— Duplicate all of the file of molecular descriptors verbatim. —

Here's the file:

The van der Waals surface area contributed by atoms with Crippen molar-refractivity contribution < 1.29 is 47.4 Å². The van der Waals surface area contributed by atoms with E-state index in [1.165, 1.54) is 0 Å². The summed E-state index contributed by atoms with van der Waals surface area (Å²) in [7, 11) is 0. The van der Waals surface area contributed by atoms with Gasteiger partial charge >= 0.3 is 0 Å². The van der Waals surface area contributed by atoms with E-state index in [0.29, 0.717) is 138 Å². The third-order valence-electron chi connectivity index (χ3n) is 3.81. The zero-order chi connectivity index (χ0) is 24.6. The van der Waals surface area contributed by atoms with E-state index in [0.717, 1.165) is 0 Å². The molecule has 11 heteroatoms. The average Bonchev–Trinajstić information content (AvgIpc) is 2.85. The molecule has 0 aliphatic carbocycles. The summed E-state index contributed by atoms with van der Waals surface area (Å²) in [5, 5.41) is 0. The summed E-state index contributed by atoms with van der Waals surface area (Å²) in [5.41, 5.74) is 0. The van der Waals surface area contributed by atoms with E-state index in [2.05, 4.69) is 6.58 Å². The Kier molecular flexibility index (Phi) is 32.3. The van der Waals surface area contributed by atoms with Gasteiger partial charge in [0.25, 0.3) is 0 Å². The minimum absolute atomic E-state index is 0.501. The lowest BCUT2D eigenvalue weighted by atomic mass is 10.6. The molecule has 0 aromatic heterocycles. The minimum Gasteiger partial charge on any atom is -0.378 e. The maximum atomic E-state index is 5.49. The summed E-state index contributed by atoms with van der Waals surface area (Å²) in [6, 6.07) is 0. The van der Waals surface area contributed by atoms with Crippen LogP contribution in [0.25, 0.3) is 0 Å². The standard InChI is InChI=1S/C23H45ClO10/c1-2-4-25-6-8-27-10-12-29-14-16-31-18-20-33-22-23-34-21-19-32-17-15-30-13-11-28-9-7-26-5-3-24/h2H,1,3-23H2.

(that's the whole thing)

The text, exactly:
The van der Waals surface area contributed by atoms with Crippen molar-refractivity contribution < 1.29 is 47.4 Å². The van der Waals surface area contributed by atoms with E-state index in [1.165, 1.54) is 0 Å². The summed E-state index contributed by atoms with van der Waals surface area (Å²) in [7, 11) is 0. The van der Waals surface area contributed by atoms with Gasteiger partial charge >= 0.3 is 0 Å². The van der Waals surface area contributed by atoms with E-state index in [0.29, 0.717) is 138 Å². The third-order valence-electron chi connectivity index (χ3n) is 3.81. The zero-order chi connectivity index (χ0) is 24.6. The van der Waals surface area contributed by atoms with E-state index in [0.717, 1.165) is 0 Å². The molecule has 11 heteroatoms. The average Bonchev–Trinajstić information content (AvgIpc) is 2.85. The molecule has 0 aliphatic carbocycles. The summed E-state index contributed by atoms with van der Waals surface area (Å²) in [5, 5.41) is 0. The summed E-state index contributed by atoms with van der Waals surface area (Å²) in [5.41, 5.74) is 0. The van der Waals surface area contributed by atoms with E-state index in [2.05, 4.69) is 6.58 Å². The Kier molecular flexibility index (Phi) is 32.3. The van der Waals surface area contributed by atoms with Gasteiger partial charge in [0.25, 0.3) is 0 Å². The minimum absolute atomic E-state index is 0.501. The lowest BCUT2D eigenvalue weighted by atomic mass is 10.6. The molecule has 0 aromatic heterocycles. The minimum Gasteiger partial charge on any atom is -0.378 e. The maximum atomic E-state index is 5.49. The summed E-state index contributed by atoms with van der Waals surface area (Å²) in [6, 6.07) is 0. The van der Waals surface area contributed by atoms with Crippen LogP contribution in [0.25, 0.3) is 0 Å². The standard InChI is InChI=1S/C23H45ClO10/c1-2-4-25-6-8-27-10-12-29-14-16-31-18-20-33-22-23-34-21-19-32-17-15-30-13-11-28-9-7-26-5-3-24/h2H,1,3-23H2.